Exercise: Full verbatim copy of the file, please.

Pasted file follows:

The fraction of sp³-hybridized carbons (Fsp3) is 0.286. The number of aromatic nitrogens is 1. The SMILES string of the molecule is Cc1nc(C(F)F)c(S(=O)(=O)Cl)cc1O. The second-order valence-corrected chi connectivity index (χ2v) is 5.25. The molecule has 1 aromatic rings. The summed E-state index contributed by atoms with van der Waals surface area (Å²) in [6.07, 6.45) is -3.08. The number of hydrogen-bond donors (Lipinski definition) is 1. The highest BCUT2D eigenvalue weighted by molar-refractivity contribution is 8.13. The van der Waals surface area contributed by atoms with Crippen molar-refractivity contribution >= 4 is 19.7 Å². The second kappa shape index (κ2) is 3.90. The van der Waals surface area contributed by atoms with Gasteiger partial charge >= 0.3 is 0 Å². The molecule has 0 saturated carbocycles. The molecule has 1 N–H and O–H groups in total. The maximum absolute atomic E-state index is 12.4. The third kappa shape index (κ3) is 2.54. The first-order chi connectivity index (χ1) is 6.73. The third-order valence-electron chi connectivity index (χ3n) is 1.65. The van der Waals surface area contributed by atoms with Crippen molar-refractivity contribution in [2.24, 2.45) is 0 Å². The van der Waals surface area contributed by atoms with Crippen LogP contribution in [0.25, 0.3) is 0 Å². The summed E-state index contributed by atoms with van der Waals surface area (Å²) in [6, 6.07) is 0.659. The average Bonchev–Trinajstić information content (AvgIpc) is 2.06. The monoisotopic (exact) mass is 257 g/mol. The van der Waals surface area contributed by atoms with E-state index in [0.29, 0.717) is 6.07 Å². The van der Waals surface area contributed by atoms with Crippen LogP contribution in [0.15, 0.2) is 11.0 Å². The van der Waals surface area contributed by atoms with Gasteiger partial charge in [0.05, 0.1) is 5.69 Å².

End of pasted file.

The fraction of sp³-hybridized carbons (Fsp3) is 0.286. The number of aromatic nitrogens is 1. The SMILES string of the molecule is Cc1nc(C(F)F)c(S(=O)(=O)Cl)cc1O. The second-order valence-corrected chi connectivity index (χ2v) is 5.25. The molecule has 1 aromatic rings. The summed E-state index contributed by atoms with van der Waals surface area (Å²) in [6.07, 6.45) is -3.08. The number of hydrogen-bond donors (Lipinski definition) is 1. The highest BCUT2D eigenvalue weighted by molar-refractivity contribution is 8.13. The van der Waals surface area contributed by atoms with Crippen molar-refractivity contribution >= 4 is 19.7 Å². The second kappa shape index (κ2) is 3.90. The van der Waals surface area contributed by atoms with Gasteiger partial charge >= 0.3 is 0 Å². The molecule has 0 saturated carbocycles. The molecule has 1 N–H and O–H groups in total. The maximum absolute atomic E-state index is 12.4. The third kappa shape index (κ3) is 2.54. The first-order chi connectivity index (χ1) is 6.73. The third-order valence-electron chi connectivity index (χ3n) is 1.65. The van der Waals surface area contributed by atoms with Crippen molar-refractivity contribution in [2.24, 2.45) is 0 Å². The van der Waals surface area contributed by atoms with Crippen LogP contribution in [0.25, 0.3) is 0 Å². The summed E-state index contributed by atoms with van der Waals surface area (Å²) in [6, 6.07) is 0.659. The average Bonchev–Trinajstić information content (AvgIpc) is 2.06. The monoisotopic (exact) mass is 257 g/mol. The van der Waals surface area contributed by atoms with E-state index in [0.29, 0.717) is 6.07 Å². The van der Waals surface area contributed by atoms with Crippen LogP contribution in [0.15, 0.2) is 11.0 Å². The van der Waals surface area contributed by atoms with Gasteiger partial charge in [0.05, 0.1) is 5.69 Å².